Ian Donnis: In terms of the number of outlets where cannabis can be sold on the recreational market, the state has plans for up to 33 shops across the state, how would you sketch sketch out the timeline under which that will happen?

Matt Santacroce:So what we're really focused on right now is, is the ongoing transition of the medical licensees into the hybrid retail and cultivation status, as you know. And so you know, that that sort of matches out at nine, which I think you'll see, at some point next year, for as far as the additional 24 goes, the method and the timing of the allocation of those licenses, is almost entirely left to that Cannabis Control Commission to decide. And, and so, you know, we'll be looking in the new year to, to that body to really make some decisions about those new licenses.

Ian Donnis: What do you think is the most important information for consumers to know as they consider buying and using recreational cannabis and Rodan?

Matt Santacroce: So I think it's important to know that the products that are available to retailers today are at retailers today, excuse me, are safe, well regulated products that have all been rigorously tested and are licensed testing laboratories for things like yeast, mold, pesticides, heavy metal, that sort of thing. And so maybe unlike an illicit market transaction or or even some homegrown products, I think folks can feel comfortable that we're looking at safe products that have been sort of traced from seed to sale here in our state. And that and that, you know, the regulators and the retailers alike are both mutually aligned on making that be the case.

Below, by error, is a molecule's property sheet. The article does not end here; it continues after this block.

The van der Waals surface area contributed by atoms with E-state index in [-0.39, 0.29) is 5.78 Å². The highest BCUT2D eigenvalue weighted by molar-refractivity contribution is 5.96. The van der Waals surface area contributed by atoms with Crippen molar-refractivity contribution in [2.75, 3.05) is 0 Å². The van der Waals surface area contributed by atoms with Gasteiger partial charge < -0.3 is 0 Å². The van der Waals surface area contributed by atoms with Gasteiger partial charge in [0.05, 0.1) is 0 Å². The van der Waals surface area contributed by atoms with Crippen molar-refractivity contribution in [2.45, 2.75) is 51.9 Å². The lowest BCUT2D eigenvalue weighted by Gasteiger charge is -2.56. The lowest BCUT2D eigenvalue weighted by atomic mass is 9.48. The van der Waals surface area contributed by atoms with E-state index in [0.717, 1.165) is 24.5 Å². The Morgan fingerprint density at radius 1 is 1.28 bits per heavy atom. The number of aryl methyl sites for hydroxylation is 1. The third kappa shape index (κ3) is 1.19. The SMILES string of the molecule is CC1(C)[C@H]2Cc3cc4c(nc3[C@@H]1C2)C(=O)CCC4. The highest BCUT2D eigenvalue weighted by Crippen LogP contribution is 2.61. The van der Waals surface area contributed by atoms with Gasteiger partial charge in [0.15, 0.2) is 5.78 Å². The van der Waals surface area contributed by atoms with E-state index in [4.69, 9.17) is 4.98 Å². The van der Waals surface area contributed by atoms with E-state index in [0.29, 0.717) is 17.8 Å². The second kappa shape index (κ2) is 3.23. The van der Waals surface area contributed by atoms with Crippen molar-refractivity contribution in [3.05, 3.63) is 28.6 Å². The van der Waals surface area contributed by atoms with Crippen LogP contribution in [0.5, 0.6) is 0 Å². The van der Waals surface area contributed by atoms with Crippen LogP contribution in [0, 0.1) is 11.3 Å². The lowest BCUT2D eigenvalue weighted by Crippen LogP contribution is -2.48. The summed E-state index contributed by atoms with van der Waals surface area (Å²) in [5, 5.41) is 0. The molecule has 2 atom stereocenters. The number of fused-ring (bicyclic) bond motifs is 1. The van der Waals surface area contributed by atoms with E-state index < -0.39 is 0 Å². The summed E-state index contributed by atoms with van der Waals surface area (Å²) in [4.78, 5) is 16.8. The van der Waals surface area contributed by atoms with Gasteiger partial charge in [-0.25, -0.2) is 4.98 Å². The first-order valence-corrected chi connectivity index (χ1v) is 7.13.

Ian Donnis: And whether people can use cannabis in public depends on the laws of particular communities. Yeah. What do you say to critics in terms of how cannabis is a mind altering substance, there are some concerns about law enforcement about people driving while impaired? Are you convinced that the positive effects of cannabis legalization will outweigh the negative effects?